I am convinced that some of our greatest internal barriers to progress come from misguided ideologies promoted by some members of what we’ve come to know as the “Conscious community.” People that are politically or socially conscious are presumed to be in touch with the problems, resources, history and needs of the Black community. Such people and groups also develop ideologies which they believe effectively address and solve the problems we face. But ideologies are not perfect, and some are actually overly simplified, impractical, disconnected from the political or economic realities we face, or largely ineffective.
This article will address ultra-conservative and fundamentalist folk whose ideologies need to seriously be re-examined in light of what I just expressed. People, like organizations and ideologies are work in progress. Therefore we should expect our opinions, solutions and analysis to be imperfect, and we should constantly work to rework and refine them based on the sociopolitical context in which we live.
Ultra-conservative Black Nationalists for example, naively believe that simply amassing material wealth, businesses and land (Black capitalism) will end our oppression or go unchallenged by the white corporate powers that be. It’s as if such people don’t know that Black people have established all-Black, economically vigorous communities in America before ( Greenwood Oklahoma, also known as “The Black Wall Street,” for example) that were ultimately destroyed by jealous and racist whites.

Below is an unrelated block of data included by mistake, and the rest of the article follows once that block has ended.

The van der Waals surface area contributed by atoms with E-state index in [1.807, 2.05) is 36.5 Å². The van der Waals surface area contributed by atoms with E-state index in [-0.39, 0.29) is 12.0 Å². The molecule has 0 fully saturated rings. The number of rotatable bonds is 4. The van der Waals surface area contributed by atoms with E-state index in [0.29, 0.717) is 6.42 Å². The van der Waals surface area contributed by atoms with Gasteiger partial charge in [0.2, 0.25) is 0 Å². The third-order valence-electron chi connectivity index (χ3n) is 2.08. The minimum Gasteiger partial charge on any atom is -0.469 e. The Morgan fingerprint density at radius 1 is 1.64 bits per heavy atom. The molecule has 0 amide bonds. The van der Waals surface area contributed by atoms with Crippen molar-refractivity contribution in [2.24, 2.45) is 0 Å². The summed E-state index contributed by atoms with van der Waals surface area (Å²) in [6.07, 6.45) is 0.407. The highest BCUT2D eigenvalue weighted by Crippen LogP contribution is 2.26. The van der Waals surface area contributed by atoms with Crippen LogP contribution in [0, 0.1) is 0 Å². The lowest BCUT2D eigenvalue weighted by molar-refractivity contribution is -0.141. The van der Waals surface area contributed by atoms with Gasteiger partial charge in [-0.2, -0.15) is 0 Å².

The conservatives also fail to hold systemic forces of oppression accountable because they’re too busy blaming Black people for every ounce of their suffering and dysfunction. Advocates of these ideas subtly hate and resent the very people they claim to represent and often take positions and support policies very similar to those of our enemies, rendering them useless to us. This group will turn us into a nation of middle class apologists for oppression who accommodate to oppressive forces rather than challenging them.
The second group I will call “fundamentalist nationalists.” Such advocates have almost no gender or class analysis. The only issue they identify is race. This group has a tendency to become violent with those people who disagree, they fail to understand forms of struggle that don’t involve armed revolt, and they often adopt an oversimplified “with us or against us” type of reasoning. This group’s ideas isolates radical non-Black potential allies, fails to address the complexity of our problems, and will lead to our slaughter.